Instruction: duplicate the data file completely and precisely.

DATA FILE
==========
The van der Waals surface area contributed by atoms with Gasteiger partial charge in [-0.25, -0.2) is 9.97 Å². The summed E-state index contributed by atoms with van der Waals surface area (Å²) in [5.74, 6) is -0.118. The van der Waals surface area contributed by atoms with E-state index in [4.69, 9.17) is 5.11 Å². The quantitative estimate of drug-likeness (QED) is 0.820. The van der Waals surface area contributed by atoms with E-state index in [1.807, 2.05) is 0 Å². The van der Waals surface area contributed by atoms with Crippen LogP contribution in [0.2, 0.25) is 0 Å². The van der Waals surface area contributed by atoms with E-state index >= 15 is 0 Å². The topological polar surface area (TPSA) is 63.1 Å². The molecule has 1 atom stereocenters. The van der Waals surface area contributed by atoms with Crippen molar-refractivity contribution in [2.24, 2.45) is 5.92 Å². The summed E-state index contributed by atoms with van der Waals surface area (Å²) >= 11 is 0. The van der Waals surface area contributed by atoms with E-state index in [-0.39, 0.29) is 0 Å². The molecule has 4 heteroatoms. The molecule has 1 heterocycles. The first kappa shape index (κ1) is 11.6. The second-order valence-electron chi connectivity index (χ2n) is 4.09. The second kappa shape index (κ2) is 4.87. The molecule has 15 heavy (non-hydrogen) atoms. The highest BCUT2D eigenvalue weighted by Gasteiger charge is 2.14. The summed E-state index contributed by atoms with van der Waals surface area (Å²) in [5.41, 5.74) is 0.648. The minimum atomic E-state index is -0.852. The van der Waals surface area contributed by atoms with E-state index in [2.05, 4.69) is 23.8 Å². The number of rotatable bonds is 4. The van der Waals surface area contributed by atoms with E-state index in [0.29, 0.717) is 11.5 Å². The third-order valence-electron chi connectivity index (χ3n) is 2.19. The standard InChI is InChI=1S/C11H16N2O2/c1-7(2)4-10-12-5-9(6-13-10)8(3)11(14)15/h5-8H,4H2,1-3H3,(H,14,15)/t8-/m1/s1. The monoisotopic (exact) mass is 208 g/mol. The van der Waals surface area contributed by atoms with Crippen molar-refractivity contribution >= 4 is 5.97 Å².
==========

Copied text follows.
The van der Waals surface area contributed by atoms with Gasteiger partial charge in [-0.25, -0.2) is 9.97 Å². The summed E-state index contributed by atoms with van der Waals surface area (Å²) in [5.74, 6) is -0.118. The van der Waals surface area contributed by atoms with E-state index in [4.69, 9.17) is 5.11 Å². The quantitative estimate of drug-likeness (QED) is 0.820. The van der Waals surface area contributed by atoms with E-state index in [1.807, 2.05) is 0 Å². The van der Waals surface area contributed by atoms with Crippen LogP contribution in [0.2, 0.25) is 0 Å². The van der Waals surface area contributed by atoms with E-state index >= 15 is 0 Å². The topological polar surface area (TPSA) is 63.1 Å². The molecule has 1 atom stereocenters. The van der Waals surface area contributed by atoms with Crippen molar-refractivity contribution in [2.24, 2.45) is 5.92 Å². The summed E-state index contributed by atoms with van der Waals surface area (Å²) >= 11 is 0. The van der Waals surface area contributed by atoms with E-state index in [-0.39, 0.29) is 0 Å². The molecule has 4 heteroatoms. The molecule has 1 heterocycles. The first kappa shape index (κ1) is 11.6. The second-order valence-electron chi connectivity index (χ2n) is 4.09. The second kappa shape index (κ2) is 4.87. The molecule has 15 heavy (non-hydrogen) atoms. The highest BCUT2D eigenvalue weighted by Gasteiger charge is 2.14. The summed E-state index contributed by atoms with van der Waals surface area (Å²) in [5.41, 5.74) is 0.648. The minimum atomic E-state index is -0.852. The van der Waals surface area contributed by atoms with E-state index in [2.05, 4.69) is 23.8 Å². The number of rotatable bonds is 4. The van der Waals surface area contributed by atoms with E-state index in [0.29, 0.717) is 11.5 Å². The third-order valence-electron chi connectivity index (χ3n) is 2.19. The standard InChI is InChI=1S/C11H16N2O2/c1-7(2)4-10-12-5-9(6-13-10)8(3)11(14)15/h5-8H,4H2,1-3H3,(H,14,15)/t8-/m1/s1. The monoisotopic (exact) mass is 208 g/mol. The van der Waals surface area contributed by atoms with Crippen molar-refractivity contribution >= 4 is 5.97 Å².